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Author Topic: Loading a trailer  (Read 4737 times)

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Offline Raider Bill

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Loading a trailer
« on: July 30, 2008, 12:34:15 PM »
My Dumb question number 25673...................
I need to haul my pull around forklift to Tenn this trip. It is about 8' tall  and very bottom heavy. Trailer is 10-12 Ft long.
I was thinking about loading it on it's back so I wouldn't have a sail sticking up but that would put all the weight either way in front or behind the single axle.
My question is should I load it so the weight is behind the axle or in front?
 It's a 700 mile ride.



 
This is the trailer and forklift when I brought it home upright.
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Offline ADAMINMO

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Re: Loading a trailer
« Reply #1 on: July 30, 2008, 12:39:53 PM »
You will most likly want the weight in front of the axle. If you get it behind the axle then anything over 15mph the trailer will probably whip side ti side violently causing you to lose control or the trailer and load.My friend had some lumber on a 2 wheeled trailer and most of the weight was behind the axle and we almost crashed and slowed to under 15 and done ok. but only had to go a couple miles. Just my opinion.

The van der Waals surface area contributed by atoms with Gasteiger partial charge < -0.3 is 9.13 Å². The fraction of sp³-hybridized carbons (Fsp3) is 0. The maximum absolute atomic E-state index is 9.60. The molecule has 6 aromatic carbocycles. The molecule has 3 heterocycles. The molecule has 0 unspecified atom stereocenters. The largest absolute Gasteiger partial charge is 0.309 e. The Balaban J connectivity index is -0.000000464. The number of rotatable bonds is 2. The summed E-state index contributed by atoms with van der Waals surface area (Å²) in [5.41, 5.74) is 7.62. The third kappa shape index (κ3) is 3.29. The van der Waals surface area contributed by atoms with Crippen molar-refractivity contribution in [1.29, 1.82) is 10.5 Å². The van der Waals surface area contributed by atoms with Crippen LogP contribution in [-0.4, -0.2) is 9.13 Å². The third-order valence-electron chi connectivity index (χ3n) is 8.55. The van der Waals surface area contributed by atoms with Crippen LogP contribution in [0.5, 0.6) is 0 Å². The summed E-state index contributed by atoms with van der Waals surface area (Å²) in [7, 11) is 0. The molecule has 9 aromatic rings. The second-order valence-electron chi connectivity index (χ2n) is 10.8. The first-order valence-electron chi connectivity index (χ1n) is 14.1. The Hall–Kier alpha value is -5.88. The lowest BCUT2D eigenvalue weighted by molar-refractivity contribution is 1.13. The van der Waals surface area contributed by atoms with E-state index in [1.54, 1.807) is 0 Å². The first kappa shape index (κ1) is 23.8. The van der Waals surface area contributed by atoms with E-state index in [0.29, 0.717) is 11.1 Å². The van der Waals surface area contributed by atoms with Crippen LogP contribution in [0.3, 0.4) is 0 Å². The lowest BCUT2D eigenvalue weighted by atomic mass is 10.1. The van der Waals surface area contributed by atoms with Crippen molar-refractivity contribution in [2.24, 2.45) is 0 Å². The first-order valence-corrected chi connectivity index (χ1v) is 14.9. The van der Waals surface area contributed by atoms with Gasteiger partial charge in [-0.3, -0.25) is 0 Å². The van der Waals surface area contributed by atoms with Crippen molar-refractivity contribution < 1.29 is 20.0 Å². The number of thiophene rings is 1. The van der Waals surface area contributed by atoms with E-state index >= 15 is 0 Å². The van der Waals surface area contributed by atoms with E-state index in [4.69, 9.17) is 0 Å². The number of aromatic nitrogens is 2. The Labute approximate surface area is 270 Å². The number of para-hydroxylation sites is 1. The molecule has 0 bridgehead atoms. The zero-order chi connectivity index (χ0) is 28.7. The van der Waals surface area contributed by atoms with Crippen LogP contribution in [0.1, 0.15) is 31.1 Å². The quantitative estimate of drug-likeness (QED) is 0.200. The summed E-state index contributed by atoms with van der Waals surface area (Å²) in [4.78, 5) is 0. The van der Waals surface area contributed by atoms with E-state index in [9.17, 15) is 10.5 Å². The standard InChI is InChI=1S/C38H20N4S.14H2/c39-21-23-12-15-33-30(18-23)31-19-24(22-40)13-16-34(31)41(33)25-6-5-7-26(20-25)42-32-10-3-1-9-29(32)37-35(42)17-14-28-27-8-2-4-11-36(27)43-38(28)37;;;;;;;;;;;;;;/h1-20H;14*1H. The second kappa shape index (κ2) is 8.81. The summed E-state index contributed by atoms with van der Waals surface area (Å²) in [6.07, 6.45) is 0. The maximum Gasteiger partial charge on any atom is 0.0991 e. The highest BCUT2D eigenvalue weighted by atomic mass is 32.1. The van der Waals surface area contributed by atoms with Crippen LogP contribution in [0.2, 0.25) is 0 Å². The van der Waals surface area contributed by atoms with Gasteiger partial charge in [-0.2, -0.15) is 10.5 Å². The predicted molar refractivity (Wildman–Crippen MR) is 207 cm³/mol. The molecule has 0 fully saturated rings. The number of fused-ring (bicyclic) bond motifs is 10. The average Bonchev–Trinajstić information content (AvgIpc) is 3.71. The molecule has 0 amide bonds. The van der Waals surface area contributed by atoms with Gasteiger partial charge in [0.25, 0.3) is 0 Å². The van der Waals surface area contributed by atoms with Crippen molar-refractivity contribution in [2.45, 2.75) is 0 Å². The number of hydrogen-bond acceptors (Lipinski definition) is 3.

ADAMINMO

Offline Raider Bill

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Re: Loading a trailer
« Reply #2 on: July 30, 2008, 12:55:01 PM »
That's what I was wondering, I pulled a bobcat 25 miles a few months ago and the whipping about wrecked me. Always wondered if it was loaded too far front or rear to do that.
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Offline dewwood

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Re: Loading a trailer
« Reply #3 on: July 30, 2008, 01:21:23 PM »
Definitely put the weight ahead of the axle.  With it behind it does what Adam said causes trailer whipping and takes weight off of the tow vehicle causing loss of control of tow vehicle.  Several years ago we had a neighbor killed hauling some lumber home from a local sawmill for that exact reason, weight lifted rear end of tow vehicle and he lost control and crashed about a mile from home.  Also always keep the weight as low as possible to maintain stability.  Check to make sure you will not lose any fluids if you lay the unit down.

Have a safe trip!
Selling hardwood lumber, doing some sawing and drying, growing the next generation of trees and enjoying the kids and grandkids.

Offline Gary_C